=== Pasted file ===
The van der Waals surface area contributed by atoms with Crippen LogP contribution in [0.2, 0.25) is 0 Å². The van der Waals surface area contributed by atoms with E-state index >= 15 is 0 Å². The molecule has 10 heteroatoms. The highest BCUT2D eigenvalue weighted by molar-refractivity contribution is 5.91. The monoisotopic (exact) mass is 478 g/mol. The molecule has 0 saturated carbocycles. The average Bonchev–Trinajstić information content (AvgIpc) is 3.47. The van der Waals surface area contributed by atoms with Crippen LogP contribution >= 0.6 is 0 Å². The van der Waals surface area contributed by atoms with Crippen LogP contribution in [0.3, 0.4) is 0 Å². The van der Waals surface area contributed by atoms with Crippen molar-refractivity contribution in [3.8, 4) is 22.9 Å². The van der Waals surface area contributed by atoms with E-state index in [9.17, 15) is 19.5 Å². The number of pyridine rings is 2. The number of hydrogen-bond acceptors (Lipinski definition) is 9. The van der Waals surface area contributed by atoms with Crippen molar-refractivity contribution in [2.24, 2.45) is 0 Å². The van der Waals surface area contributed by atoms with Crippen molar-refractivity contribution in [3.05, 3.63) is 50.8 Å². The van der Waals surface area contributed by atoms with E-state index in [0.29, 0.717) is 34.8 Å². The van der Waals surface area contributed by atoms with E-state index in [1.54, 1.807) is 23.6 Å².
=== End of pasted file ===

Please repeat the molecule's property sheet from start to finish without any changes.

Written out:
The van der Waals surface area contributed by atoms with Crippen LogP contribution in [0.2, 0.25) is 0 Å². The van der Waals surface area contributed by atoms with E-state index >= 15 is 0 Å². The molecule has 10 heteroatoms. The highest BCUT2D eigenvalue weighted by molar-refractivity contribution is 5.91. The monoisotopic (exact) mass is 478 g/mol. The molecule has 0 saturated carbocycles. The average Bonchev–Trinajstić information content (AvgIpc) is 3.47. The van der Waals surface area contributed by atoms with Crippen LogP contribution >= 0.6 is 0 Å². The van der Waals surface area contributed by atoms with Crippen LogP contribution in [0.3, 0.4) is 0 Å². The van der Waals surface area contributed by atoms with Crippen molar-refractivity contribution in [3.8, 4) is 22.9 Å². The van der Waals surface area contributed by atoms with E-state index in [9.17, 15) is 19.5 Å². The number of pyridine rings is 2. The number of hydrogen-bond acceptors (Lipinski definition) is 9. The van der Waals surface area contributed by atoms with Crippen molar-refractivity contribution in [2.24, 2.45) is 0 Å². The van der Waals surface area contributed by atoms with Crippen molar-refractivity contribution in [3.05, 3.63) is 50.8 Å². The van der Waals surface area contributed by atoms with E-state index in [0.29, 0.717) is 34.8 Å². The van der Waals surface area contributed by atoms with E-state index in [1.54, 1.807) is 23.6 Å².